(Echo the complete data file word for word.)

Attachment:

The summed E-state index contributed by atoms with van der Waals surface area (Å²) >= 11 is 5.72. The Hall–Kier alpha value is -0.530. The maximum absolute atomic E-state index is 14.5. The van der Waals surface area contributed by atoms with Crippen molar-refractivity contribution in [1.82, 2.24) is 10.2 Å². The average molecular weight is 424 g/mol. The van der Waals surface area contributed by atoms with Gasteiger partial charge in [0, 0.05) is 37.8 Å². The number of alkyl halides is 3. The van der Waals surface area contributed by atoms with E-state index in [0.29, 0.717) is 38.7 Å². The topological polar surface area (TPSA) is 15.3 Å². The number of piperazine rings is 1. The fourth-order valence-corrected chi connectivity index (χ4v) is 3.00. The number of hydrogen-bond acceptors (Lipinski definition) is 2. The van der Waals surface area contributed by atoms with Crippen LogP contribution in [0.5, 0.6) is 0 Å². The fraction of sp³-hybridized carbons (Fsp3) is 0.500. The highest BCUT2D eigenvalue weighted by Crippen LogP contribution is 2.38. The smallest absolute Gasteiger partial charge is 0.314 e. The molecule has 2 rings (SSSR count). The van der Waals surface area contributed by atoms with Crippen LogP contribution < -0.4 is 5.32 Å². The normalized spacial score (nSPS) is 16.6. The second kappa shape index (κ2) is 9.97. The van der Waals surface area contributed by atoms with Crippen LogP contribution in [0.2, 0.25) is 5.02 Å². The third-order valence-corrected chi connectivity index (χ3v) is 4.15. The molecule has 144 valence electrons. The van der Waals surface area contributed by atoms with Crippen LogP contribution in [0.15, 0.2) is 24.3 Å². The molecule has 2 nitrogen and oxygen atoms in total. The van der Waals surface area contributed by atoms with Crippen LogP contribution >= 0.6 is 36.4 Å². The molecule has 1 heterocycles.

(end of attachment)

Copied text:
The summed E-state index contributed by atoms with van der Waals surface area (Å²) >= 11 is 5.72. The Hall–Kier alpha value is -0.530. The maximum absolute atomic E-state index is 14.5. The van der Waals surface area contributed by atoms with Crippen molar-refractivity contribution in [1.82, 2.24) is 10.2 Å². The average molecular weight is 424 g/mol. The van der Waals surface area contributed by atoms with Gasteiger partial charge in [0, 0.05) is 37.8 Å². The number of alkyl halides is 3. The van der Waals surface area contributed by atoms with E-state index in [0.29, 0.717) is 38.7 Å². The topological polar surface area (TPSA) is 15.3 Å². The number of piperazine rings is 1. The fourth-order valence-corrected chi connectivity index (χ4v) is 3.00. The number of hydrogen-bond acceptors (Lipinski definition) is 2. The van der Waals surface area contributed by atoms with Crippen LogP contribution in [0.5, 0.6) is 0 Å². The fraction of sp³-hybridized carbons (Fsp3) is 0.500. The highest BCUT2D eigenvalue weighted by Crippen LogP contribution is 2.38. The smallest absolute Gasteiger partial charge is 0.314 e. The molecule has 2 rings (SSSR count). The van der Waals surface area contributed by atoms with Crippen LogP contribution < -0.4 is 5.32 Å². The normalized spacial score (nSPS) is 16.6. The second kappa shape index (κ2) is 9.97. The van der Waals surface area contributed by atoms with Crippen LogP contribution in [0.2, 0.25) is 5.02 Å². The third-order valence-corrected chi connectivity index (χ3v) is 4.15. The molecule has 144 valence electrons. The van der Waals surface area contributed by atoms with Crippen LogP contribution in [0.15, 0.2) is 24.3 Å². The molecule has 2 nitrogen and oxygen atoms in total. The van der Waals surface area contributed by atoms with Crippen LogP contribution >= 0.6 is 36.4 Å². The molecule has 1 heterocycles.